This week, we venture to the French island of Corsica to find the rare white grape, Biancu Gentile. Corsica is located in the Mediterranean, to the north of Sardinia and directly south of Genoa, Italy. Biancu Gentile has been growing on the island since at least the early 1800’s. It commonly gets misidentified as some of the other grapes indigenous to the island. The grape was once widely grown but the vines were abandoned over the years. In the mid 1990s, the vine was rediscovered, which brought renewed interest and resulted in a modest bump in plantings. The total area planted in 2008 was still a miniscule 15 acres on the island, which is the only place the vine is grown in meaningful quantities.
This week, I chose a bottle of 2016 Biancu Gentile from Chiousu Fornelli. This bottle had a geographical designation of Vin de France. This is the most general designation that can be listed according to French wine laws. These wines tend to be basic table wines but can be more complex as well. These wines don’t fit into the other appellation classifications, like a Burgundy or Sancerre. Unlike other wines from France, these will include the name of the grape it contains on the label. This bright, medium brassy lemon wine had fairly viscous legs that crept down the goblet. There was some sediment noticeable in the glass right after pouring, which could be attributed to its age or to winemaking practices (not fining or filtering prior to bottling). (Pic is immediately after pouring wine)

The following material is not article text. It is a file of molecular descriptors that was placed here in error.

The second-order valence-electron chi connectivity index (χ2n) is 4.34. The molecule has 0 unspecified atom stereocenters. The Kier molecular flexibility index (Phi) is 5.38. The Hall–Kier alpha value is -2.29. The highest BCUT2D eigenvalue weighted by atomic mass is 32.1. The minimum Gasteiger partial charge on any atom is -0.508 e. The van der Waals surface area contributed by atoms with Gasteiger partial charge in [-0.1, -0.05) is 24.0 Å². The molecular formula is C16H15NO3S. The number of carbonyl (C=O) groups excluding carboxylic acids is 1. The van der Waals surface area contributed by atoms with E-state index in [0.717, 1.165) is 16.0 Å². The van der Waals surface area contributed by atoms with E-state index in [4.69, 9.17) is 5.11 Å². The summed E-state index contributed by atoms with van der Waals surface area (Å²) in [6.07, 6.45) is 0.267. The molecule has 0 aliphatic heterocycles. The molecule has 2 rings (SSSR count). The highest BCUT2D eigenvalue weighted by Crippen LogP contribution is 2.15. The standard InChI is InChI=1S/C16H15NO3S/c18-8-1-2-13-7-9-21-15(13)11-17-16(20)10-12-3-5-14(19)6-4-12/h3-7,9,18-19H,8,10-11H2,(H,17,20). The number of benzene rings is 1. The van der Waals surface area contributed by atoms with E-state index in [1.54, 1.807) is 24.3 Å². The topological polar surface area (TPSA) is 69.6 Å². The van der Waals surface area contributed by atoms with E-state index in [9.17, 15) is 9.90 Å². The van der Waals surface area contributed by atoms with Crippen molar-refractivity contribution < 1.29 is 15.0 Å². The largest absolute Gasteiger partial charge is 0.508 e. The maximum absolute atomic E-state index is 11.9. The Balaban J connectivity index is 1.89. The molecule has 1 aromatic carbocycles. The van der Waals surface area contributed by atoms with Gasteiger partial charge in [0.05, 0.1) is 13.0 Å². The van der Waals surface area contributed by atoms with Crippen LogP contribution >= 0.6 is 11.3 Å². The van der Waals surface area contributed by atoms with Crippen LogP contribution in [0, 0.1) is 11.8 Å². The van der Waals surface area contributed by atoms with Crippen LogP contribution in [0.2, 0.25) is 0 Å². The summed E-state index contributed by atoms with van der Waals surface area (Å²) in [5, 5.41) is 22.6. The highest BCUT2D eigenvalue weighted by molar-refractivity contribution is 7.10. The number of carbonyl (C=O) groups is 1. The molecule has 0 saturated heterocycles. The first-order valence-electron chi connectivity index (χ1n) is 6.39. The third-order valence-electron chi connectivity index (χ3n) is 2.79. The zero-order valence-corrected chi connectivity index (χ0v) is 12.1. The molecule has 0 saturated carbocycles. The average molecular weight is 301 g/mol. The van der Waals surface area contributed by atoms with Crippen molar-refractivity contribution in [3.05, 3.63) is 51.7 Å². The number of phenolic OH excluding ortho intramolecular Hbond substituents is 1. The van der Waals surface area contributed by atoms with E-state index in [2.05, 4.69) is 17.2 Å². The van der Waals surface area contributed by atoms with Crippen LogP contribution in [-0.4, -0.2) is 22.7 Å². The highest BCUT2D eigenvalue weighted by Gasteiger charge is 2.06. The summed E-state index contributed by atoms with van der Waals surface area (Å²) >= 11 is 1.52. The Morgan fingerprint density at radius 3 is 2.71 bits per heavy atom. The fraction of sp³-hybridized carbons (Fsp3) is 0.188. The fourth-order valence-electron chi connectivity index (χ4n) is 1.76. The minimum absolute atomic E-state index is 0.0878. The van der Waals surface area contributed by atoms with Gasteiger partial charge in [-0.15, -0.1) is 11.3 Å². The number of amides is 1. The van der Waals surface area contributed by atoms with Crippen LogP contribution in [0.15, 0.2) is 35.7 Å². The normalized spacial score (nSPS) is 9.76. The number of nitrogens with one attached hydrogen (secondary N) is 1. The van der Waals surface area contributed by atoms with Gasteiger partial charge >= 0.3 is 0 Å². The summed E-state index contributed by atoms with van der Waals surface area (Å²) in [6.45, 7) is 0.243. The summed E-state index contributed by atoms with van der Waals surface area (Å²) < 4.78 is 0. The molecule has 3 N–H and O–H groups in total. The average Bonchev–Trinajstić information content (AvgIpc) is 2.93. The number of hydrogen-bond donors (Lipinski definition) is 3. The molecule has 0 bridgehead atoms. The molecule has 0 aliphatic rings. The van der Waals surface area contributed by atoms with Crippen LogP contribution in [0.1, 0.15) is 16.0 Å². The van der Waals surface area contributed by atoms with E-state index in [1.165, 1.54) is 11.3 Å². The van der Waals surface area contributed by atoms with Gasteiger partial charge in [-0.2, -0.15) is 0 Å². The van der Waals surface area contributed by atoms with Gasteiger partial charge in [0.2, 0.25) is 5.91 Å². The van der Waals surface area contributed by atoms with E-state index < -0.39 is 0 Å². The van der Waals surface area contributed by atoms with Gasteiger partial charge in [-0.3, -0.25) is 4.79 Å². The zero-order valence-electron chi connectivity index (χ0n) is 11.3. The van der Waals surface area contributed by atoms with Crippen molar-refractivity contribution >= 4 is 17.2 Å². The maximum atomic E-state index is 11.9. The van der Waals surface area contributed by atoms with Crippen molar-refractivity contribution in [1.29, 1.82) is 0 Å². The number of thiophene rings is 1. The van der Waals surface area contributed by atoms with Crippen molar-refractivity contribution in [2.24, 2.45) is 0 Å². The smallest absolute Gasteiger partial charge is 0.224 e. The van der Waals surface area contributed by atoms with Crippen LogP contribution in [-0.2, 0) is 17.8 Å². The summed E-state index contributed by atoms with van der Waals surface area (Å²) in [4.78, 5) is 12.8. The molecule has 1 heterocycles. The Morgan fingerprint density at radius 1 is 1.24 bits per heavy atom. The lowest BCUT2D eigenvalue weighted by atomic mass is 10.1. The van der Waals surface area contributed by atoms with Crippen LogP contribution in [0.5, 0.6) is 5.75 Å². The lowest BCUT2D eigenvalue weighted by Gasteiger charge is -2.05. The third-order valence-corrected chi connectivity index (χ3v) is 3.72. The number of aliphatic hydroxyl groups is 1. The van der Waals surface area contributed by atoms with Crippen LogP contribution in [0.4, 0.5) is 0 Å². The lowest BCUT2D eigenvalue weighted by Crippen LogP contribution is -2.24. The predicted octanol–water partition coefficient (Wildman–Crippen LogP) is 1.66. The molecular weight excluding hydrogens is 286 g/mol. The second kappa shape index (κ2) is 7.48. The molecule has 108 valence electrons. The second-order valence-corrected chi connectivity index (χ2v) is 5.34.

Considering the color does not go to the rim and appears to be pulling more to the core of the glass, as well as the brilliant color, these particles are more likely to be due to age. These are normal and occur in wines as they age because components of the wine can bind to each other and fall out of solution. My glass exhibited aromas of ripe pineapple and pear, lemon peel, white grapefruit, banana and chamomile that arose from my glass. On the palate, this dry, fuller bodied wine had a level of acid and alcohol at the upper end of a moderate range. Notes of lemon curd, slightly under ripe pineapple, chamomile, yellow pear, white grapefruit, and coconut were evident. This wine reminded me of Viognier but because this wine was harvested while a higher level of acid was present, it had less of a glycerol texture that is common in many Viogniers. This wine would pair wonderfully with shrimp scampi or a creamy garlic chicken. (Pic is after glass sat while I typed)